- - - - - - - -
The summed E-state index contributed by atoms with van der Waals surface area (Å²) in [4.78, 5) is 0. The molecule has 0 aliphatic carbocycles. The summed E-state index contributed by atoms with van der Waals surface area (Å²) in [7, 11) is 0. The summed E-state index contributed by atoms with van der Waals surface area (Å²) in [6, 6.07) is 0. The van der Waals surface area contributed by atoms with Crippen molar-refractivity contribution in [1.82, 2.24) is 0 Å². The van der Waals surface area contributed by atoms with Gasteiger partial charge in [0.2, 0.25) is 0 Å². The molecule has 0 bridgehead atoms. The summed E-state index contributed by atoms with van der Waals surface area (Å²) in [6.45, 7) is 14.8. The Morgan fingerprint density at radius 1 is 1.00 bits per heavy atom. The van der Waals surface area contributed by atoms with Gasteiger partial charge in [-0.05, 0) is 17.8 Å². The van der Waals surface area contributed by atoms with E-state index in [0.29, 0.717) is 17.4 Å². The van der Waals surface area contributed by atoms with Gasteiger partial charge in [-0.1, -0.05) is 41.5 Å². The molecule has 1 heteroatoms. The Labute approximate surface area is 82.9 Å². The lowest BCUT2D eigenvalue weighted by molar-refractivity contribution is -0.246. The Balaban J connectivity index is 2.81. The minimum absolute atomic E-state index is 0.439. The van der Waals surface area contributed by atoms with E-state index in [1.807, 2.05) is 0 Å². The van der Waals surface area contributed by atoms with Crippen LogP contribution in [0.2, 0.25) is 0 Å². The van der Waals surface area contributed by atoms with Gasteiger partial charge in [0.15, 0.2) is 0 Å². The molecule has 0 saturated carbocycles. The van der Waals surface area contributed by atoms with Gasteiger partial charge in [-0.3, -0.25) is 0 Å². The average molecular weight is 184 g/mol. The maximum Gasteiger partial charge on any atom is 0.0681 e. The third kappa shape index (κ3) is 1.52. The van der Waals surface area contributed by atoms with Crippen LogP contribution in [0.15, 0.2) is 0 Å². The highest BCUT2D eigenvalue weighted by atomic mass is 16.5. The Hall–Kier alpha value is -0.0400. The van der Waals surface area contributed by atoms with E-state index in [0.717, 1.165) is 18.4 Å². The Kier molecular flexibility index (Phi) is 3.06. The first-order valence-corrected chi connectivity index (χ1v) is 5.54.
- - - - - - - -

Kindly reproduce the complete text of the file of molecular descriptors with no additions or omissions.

The summed E-state index contributed by atoms with van der Waals surface area (Å²) in [4.78, 5) is 0. The molecule has 0 aliphatic carbocycles. The summed E-state index contributed by atoms with van der Waals surface area (Å²) in [7, 11) is 0. The summed E-state index contributed by atoms with van der Waals surface area (Å²) in [6, 6.07) is 0. The van der Waals surface area contributed by atoms with Crippen molar-refractivity contribution in [1.82, 2.24) is 0 Å². The van der Waals surface area contributed by atoms with Gasteiger partial charge in [0.2, 0.25) is 0 Å². The molecule has 0 bridgehead atoms. The summed E-state index contributed by atoms with van der Waals surface area (Å²) in [6.45, 7) is 14.8. The Morgan fingerprint density at radius 1 is 1.00 bits per heavy atom. The van der Waals surface area contributed by atoms with Gasteiger partial charge in [-0.05, 0) is 17.8 Å². The van der Waals surface area contributed by atoms with E-state index in [0.29, 0.717) is 17.4 Å². The van der Waals surface area contributed by atoms with Gasteiger partial charge in [-0.1, -0.05) is 41.5 Å². The molecule has 1 heteroatoms. The Labute approximate surface area is 82.9 Å². The lowest BCUT2D eigenvalue weighted by molar-refractivity contribution is -0.246. The Balaban J connectivity index is 2.81. The minimum absolute atomic E-state index is 0.439. The van der Waals surface area contributed by atoms with E-state index in [1.807, 2.05) is 0 Å². The van der Waals surface area contributed by atoms with Crippen LogP contribution in [0.2, 0.25) is 0 Å². The van der Waals surface area contributed by atoms with Gasteiger partial charge in [0.15, 0.2) is 0 Å². The molecule has 0 saturated carbocycles. The van der Waals surface area contributed by atoms with Gasteiger partial charge in [-0.3, -0.25) is 0 Å². The average molecular weight is 184 g/mol. The maximum Gasteiger partial charge on any atom is 0.0681 e. The third kappa shape index (κ3) is 1.52. The van der Waals surface area contributed by atoms with Crippen LogP contribution in [0.15, 0.2) is 0 Å². The highest BCUT2D eigenvalue weighted by atomic mass is 16.5. The Hall–Kier alpha value is -0.0400. The van der Waals surface area contributed by atoms with E-state index in [0.717, 1.165) is 18.4 Å². The Kier molecular flexibility index (Phi) is 3.06. The first-order valence-corrected chi connectivity index (χ1v) is 5.54.